Ten prospective veterinary students determined to improve their chances of getting into veterinary school are participating in the UC Davis School of Veterinary Medicine's Summer Enrichment Program. The session runs from July 7 to August 8.
The Summer Enrichment Program provides specialized preparation and practical experience for college students who have overcome specific challenges along their path to higher education: educational or cultural disadvantages, financial need, language barriers, physical disabilities or other challenges.
Yasmin Williams, admissions director, states, "We are committed to increasing diversity to reflect the communities the profession serves. This program is a vehicle that will also allow students from disadvantaged backgrounds to better prepare themselves for the rigors of the profession before they apply."
Participants attend daily academic workshops for five weeks. They also spend several hours each day in the Veterinary Medical Teaching Hospital to gain veterinary-related experience. They observe hospital practices and learn the inner workings of the clinics of cardiology, radiology, dentistry, behavior, dermatology, exotics, horses and food animals. Prospective applicants also practice admissions interviews, develop study skills and review for the Graduate Record Examination (GRE).
Williams explains, "Summer Enrichment students see a variety of animals both large and small in clinics. They observe the range of a veterinarian's duties in a hospital setting and gain veterinary-related experience required for entry into the DVM program. They learn basic concepts of diagnosis and present case material from the teaching hospital—just as they would in veterinary school."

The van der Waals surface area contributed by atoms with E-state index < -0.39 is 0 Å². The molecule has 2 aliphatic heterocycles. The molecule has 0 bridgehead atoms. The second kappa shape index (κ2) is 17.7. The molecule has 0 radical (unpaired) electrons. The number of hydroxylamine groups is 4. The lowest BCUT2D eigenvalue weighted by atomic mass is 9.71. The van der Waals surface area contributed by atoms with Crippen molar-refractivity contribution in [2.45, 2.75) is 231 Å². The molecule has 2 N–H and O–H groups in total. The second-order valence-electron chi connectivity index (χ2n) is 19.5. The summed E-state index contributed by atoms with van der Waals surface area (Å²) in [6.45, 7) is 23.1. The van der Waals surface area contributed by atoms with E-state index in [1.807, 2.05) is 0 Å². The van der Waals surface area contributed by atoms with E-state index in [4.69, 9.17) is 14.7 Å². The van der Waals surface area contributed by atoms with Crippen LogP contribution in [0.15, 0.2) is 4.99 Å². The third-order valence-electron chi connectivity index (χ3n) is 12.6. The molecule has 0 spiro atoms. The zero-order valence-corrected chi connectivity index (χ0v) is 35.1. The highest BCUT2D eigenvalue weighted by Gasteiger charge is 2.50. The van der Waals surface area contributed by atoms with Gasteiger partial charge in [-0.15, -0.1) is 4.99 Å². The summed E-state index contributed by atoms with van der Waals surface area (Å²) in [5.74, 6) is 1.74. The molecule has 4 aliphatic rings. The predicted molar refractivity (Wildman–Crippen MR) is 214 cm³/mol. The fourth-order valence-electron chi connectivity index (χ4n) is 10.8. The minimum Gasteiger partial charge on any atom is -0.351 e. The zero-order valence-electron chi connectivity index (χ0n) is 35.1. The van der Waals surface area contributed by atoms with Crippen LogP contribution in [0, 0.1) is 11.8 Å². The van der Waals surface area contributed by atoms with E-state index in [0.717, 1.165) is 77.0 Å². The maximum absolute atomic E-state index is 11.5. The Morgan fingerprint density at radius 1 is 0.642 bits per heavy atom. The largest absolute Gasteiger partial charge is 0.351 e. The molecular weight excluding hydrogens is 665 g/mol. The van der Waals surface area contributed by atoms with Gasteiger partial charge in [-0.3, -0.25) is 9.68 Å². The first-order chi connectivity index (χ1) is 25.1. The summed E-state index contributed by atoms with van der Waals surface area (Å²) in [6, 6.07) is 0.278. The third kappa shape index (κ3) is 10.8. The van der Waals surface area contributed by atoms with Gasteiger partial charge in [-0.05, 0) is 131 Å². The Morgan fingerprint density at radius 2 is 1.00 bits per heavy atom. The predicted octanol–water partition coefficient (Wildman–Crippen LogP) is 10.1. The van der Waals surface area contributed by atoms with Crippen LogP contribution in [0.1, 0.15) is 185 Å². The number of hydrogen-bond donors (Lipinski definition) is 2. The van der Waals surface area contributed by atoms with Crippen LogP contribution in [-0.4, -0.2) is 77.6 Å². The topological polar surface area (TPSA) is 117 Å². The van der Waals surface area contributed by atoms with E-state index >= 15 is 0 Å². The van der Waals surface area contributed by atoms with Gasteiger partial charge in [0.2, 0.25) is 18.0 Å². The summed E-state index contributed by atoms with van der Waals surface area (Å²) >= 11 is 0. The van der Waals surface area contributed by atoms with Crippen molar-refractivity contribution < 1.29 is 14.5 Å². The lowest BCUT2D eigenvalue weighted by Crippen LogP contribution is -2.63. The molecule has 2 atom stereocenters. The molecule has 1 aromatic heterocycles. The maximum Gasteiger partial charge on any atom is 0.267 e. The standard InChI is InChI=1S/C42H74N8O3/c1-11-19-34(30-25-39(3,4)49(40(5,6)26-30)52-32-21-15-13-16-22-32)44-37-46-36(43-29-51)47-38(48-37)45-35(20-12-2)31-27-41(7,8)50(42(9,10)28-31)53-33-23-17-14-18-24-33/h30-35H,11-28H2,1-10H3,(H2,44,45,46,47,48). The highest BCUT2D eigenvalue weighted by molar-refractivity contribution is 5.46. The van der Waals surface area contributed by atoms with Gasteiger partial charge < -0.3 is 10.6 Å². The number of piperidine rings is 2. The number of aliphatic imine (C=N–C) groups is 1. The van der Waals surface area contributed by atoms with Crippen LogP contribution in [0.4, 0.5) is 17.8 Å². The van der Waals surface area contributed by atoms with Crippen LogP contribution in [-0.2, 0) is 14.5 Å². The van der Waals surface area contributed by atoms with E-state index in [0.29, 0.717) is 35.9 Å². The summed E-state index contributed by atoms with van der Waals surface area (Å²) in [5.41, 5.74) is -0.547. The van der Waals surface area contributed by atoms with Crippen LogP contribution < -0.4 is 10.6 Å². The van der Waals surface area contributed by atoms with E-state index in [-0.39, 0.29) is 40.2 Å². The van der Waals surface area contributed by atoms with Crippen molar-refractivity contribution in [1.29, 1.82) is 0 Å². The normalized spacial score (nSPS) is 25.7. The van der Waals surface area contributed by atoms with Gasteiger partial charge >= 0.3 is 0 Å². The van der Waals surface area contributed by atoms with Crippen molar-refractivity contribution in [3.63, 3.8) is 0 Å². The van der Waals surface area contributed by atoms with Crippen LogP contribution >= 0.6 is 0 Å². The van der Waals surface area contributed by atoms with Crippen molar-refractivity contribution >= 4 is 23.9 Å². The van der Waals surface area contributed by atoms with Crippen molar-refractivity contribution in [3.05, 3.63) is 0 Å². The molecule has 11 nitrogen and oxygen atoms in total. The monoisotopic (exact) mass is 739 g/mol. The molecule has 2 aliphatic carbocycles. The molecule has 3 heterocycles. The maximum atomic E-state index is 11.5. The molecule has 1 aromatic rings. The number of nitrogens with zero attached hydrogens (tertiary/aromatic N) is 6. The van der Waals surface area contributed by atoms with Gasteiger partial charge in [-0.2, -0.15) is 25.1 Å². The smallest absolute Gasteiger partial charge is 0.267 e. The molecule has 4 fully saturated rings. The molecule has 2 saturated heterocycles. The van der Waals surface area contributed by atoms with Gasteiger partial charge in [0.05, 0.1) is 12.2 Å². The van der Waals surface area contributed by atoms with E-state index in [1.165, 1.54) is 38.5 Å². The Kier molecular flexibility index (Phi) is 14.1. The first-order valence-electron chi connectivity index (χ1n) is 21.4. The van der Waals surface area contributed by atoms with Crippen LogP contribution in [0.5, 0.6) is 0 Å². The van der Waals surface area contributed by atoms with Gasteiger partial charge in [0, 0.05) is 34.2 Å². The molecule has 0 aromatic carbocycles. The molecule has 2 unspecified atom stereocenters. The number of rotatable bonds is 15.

John Wesson, Class of 2010, coordinates the student activities and arranges the clinic sessions. He and a group of 10 teaching assistants tutor SEP students as well as arranging for extracurricular activities in the Davis area. He says that he and his fellow veterinary students appreciate the hard work and drive of the pre-vet participants to become veterinarians. "It was so rewarding to work with them," Wesson notes. "Their enthusiasm gave us all a boost."
Summer Enrichment Program participants receive free instruction and clinical experience. Students receive a small stipend to help pay for travel and living expenses.
Places are limited and demand is high to enter veterinary school. In 2007, 1178 applicants competed for 131 seats in the School of Veterinary Medicine. Since the Summer Enrichment Program began in 1987, about half its participants have entered a Doctor of Veterinary Medicine program.
For admissions information, please visit our Student Programs Web pages.
Media contact: Lynn Narlesky, Dean's Office, 530-752-5257, email@example.com.
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